OK. So I said that I would go into the details about re-branding, right? Well, let’s do it. Just know that I’m the most indecisive person this side of the Mason-Dixon Line and this story will likely confirm that. Don’t judge me.
When I actually started my photography business and began building out my first website two years ago, I was torn: Do I stick with the name I’d given my blog since I had a small following? Or start over and use my own name? After a couple of days of thinking it over and scratching out a list of pros and cons, I decided to stay with shutterboo. It was fun. It was me. And I didn’t have to go through the hassle of a new website or any of that interweb junk.
What it really boiled down to? It was easier. And when you’re scared of something new, easier sounds like the friendliest option. But I committed to it, and loved every minute of what I was doing – from photographing families to designing marketing pieces to reconciling bank statements – it was exactly what I wanted. (And yes, I really do like reconciling bank statements. But that’s about the extent of the accounting that I do.)
This time last year, I was in Chicago for a workshop with Christy Tyler. After all the other ladies had left, Christy let me hang around a bit since my flight was still hours away. She’s incredibly easy to talk to, and candid, so I asked her what she thought about my business name. I told her how I originally thought about changing it but didn’t, that I was scared to and the feedback I got from friends and family reassured my decision. Christy put on a smile and was as honest as 6-year-old George Washington: shutterboo was cute and fun, but did make her think of a photographer that specialized with children. I love photographing families and kids, but I also love photographing couples. With only adults, I feel like there’s more creative freedom; there’s no bargaining or breaks to recompose or staying away from abandoned lots filled with broken glass. Hearing her opinion kind of made me step back and think – I didn’t want to just be a children’s photographer, I want to photograph everyone.
But Christy went on to tell me about her own experience, about her first brand with her photography business and why she decided to change it. And then the kicker came: If you are going to change your business name, do it sooner rather than later.
I kept hearing Christy say those words for weeks in my head. “Sooner rather than later.” But I got scared, decided it was too much work to redo everything I had built in the last 12 months, and shut the idea out of my head for the second time.
This past January, I had a lot of time to think about things. Mike and I were traveling a lot (or more than we usually do) and with time away from work and family… and making goals for the New Year… and the thought of my 31st birthday arriving very soon… well, the idea stirred up again. Only this time I wasn’t thinking about how much work it would be to leave shutterboo behind. Rather, I was weighing the impact it would make. Not just on the business side of things, but on me. How I could identify better with my photography, with my blogging, with selling myself to people who don’t know me. Just by putting my name on the marquee. My favorite thing about photographing others are the connections we make – the conversations, learning who we both know, what we have in common – and having my name on my business allows me to make a connection a little sooner.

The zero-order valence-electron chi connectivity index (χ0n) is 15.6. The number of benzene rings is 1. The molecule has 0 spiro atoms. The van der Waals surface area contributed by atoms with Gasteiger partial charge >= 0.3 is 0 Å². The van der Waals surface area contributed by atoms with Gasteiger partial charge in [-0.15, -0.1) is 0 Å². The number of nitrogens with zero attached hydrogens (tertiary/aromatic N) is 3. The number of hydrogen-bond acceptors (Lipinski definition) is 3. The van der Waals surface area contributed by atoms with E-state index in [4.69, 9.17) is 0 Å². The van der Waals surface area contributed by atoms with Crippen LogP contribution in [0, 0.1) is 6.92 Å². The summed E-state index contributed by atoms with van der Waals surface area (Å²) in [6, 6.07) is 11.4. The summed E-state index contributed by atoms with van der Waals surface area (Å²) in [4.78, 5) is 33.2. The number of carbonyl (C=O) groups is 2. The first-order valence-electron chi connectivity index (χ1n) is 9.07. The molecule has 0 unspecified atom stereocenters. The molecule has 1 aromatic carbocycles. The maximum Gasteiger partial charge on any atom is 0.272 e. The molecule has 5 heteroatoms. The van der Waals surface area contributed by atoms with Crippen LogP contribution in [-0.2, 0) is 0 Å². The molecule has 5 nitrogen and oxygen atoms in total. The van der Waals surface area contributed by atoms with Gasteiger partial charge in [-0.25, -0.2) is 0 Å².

So I made another list of pros and cons and I realized that the cons weren’t really cons – it was actually the “to do list” for re-branding. Of course, this wasn’t good enough for me, the gal who can’t make a decision to save her life, and I reached out to a few friends who were also business owners for their opinions. They all said the same thing; that I should do it, it made sense and here are the reasons why, and blah blah blah blah. I knew all of this already and their validation helped, but it was my dear friend Susan that made me think about it differently. She not only pointed out that re-branding helps small businesses evolve, but her words that made me pause were:
From the outside, it seems like putting your name on your business is really taking the next step into “I’m legitimate; this is me, this is my work” arena. It also frees you up to keep evolving, since no matter what direction you might take in the future, you’ll always be Brooke Murphy. Five or ten years from now, will you still be “Shutterboo”?
(This is why I keep Susan, folks.)
Susan’s comment sealed the deal – it was time to evolve, to make the change. A big scary change that I had not wanted to do was going to be done. Making the to do list for the “official” things like contacting the IRS, the state and our accountant made me sweat more than I’d like to publicly admit. Calculating the total cost of inventory that I would lose made me step away from the computer to pace the hall. I kept reminding myself that people did this sort of thing all the time and that even in this situation, Nike is right: Just Do It. So I just did it. I reached out to a designer that came highly recommended and she made the transition even smoother – anywhere I was unconfident before, she created something that excited me. And eventually, all the fear of becoming Brooke Murphy Photography began to disappear. And that leads us into the next discussion of re-branding: the “process.”
To read more posts in the re-branding series, click on the links below:
Re-Branding: The Process
Re-Branding: The Packaging
Re-Branding: Evolution of Brand